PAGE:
nsdb-jumpstart man page
nsdb-jumpstart — Administer a basic FedFS NSDB using OpenLDAP
nsdb-jumpstart [-h,--help] [--version]
nsdb-jumpstart [--statedir= statedir] install [--security= mode]
nsdb-jumpstart [--statedir= statedir] status
nsdb-jumpstart [--statedir= statedir] backup
nsdb-jumpstart [--statedir= statedir] restore [backup-name]
RFC 5716 introduces the Federated File System (FedFS, for short). FedFS is an extensible standardized mechanism by which system administrators construct a coherent namespace across multiple file servers using file system referrals. For further details, see fedfs(7).
A FedFS domain's namespace is joined together via junctions. When a file-access client encounters a junction on a file server, the file server provides a list of locations where that client can access the target file set to which the juntion refers.
In a FedFS domain, these location lists are stored on one or more LDAP servers, known as namespace databases, or NSDBs, for short.
FedFS-enabled file servers access the information stored on NSDBs via standard LDAP queries. Tools that administer a FedFS domain use ldapmodify queries to manage information stored on an NSDB. File-access clients have no need to access NSDBs directly.
Further information about junctions and NSDBs is available in fedfs(7).
The FedFS NSDB Proposed Standard allows flexible use of any LDAP server and its Directory Information Tree to store and manage NSDB information.
The nsdb-jumpstart(8) command provides a simplified but fully capable stand-alone NSDB based specifically on OpenLDAP. Using this command, you can install a fresh NSDB, or back up or restore your NSDB data. It can even construct a self-signed x.509 certificate to enable secure NSDB queries.
The install subcommand sets up an empty NSDB, ready to be used in a FedFS domain. The new NSDB replaces any OpenLDAP configuration that may already exist on the system. OpenLDAP must already be installed on the system.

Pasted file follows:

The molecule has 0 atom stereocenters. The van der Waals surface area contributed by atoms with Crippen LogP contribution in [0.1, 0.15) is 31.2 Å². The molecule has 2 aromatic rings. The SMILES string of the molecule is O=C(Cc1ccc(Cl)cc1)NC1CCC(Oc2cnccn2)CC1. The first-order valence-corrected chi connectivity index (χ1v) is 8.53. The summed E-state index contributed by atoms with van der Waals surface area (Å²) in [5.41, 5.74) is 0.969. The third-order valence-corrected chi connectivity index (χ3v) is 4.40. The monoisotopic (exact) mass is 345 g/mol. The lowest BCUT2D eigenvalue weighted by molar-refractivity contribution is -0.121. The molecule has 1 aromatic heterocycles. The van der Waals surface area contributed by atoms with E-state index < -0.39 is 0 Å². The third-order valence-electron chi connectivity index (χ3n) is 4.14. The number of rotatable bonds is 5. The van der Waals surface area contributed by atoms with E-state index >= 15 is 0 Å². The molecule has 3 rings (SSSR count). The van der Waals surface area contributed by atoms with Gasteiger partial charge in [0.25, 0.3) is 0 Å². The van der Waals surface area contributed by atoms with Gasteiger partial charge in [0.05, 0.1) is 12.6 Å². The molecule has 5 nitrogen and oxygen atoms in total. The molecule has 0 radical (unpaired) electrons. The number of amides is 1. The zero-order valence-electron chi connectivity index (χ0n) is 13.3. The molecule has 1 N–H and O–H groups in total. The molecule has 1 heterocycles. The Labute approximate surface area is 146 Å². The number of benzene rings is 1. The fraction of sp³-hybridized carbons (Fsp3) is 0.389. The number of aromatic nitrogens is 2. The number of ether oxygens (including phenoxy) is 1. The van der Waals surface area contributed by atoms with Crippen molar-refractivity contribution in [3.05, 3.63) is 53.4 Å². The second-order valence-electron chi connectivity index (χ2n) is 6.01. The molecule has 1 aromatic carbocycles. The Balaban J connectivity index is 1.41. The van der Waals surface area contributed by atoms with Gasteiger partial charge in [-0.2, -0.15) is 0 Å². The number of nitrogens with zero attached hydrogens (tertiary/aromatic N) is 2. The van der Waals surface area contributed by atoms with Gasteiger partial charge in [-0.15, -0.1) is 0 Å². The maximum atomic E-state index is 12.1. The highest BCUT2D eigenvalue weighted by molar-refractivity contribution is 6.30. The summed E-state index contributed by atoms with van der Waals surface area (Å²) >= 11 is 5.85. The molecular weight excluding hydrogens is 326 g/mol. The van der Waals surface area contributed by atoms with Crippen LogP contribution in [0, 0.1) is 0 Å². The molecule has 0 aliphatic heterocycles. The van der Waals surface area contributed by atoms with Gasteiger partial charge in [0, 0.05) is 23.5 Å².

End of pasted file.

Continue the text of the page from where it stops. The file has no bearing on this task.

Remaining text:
Once the new NSDB is running, FedFS fileset location information is stored as records in a Directory Information Tree under the NCE. This information is managed with commands like nsdb-create-fsn(8).
A handful of parameters are needed to set up the new NSDB. These are gathered via a brief interview. The domain name and administrator credentials are provided during this interview. Passwords are not checked for strength, however blank passwords are not permitted.
The baseline security requirements for the NSDB are specified at install time using the --security= option. See the Security section for an in-depth discussion.
Once set up with the install subcommand, OpenLDAP listens for LDAP queries on the standard LDAP port (389). The underlying LDAP server can be configured like any other OpenLDAP server using the new-style cn=config configuration interface.
To display the current status of the NSDB service on the local host, use the status subcommand. Information about the local NSDB service is displayed, including whether the LDAP service is started, whether it actually is an NSDB, and whether TLS security is required to use it.
The nsdb-jumpstart(8) command also provides backup and restore facilities. The backup subcommand saves location information stored on the local NSDB to a dated LDIF file. LDIF files created by the backup command are stored in the /var/lib/fedfs/nsdb-backup directory by default.
The restore subcommand completely replaces the contents of the NSDB with a backup contained in of one of the previously saved LDIF files. The restore subcommand takes one positional argument, which is the name of the backup to restore. A list of backups is displayed by using the restore subcommand with no argument.
The nsdb-jumpstart(8) command must run as root. A audit log of each nsdb-jumpstart(8) operation is stored in /var/lib/fedfs/nsdb-jumpstart.log.
Valid nsdb-jumpstart(8) subcommands are:
Replace the OpenLDAP configuration on the local system with a ready-built NSDB. The user is asked to confirm before action is taken.
Specifying the --security= option sets the transport security that the NSDB requires clients to use when communicating with it.
Display the status of the NSDB on the local system. This subcommand takes no arguments.
Generate an LDIF containing the NSDB information stored on the local LDAP server. The LDIF is stored in a dated file under /var/lib/fedfs/nsdb-backup. This subcommand takes no arguments.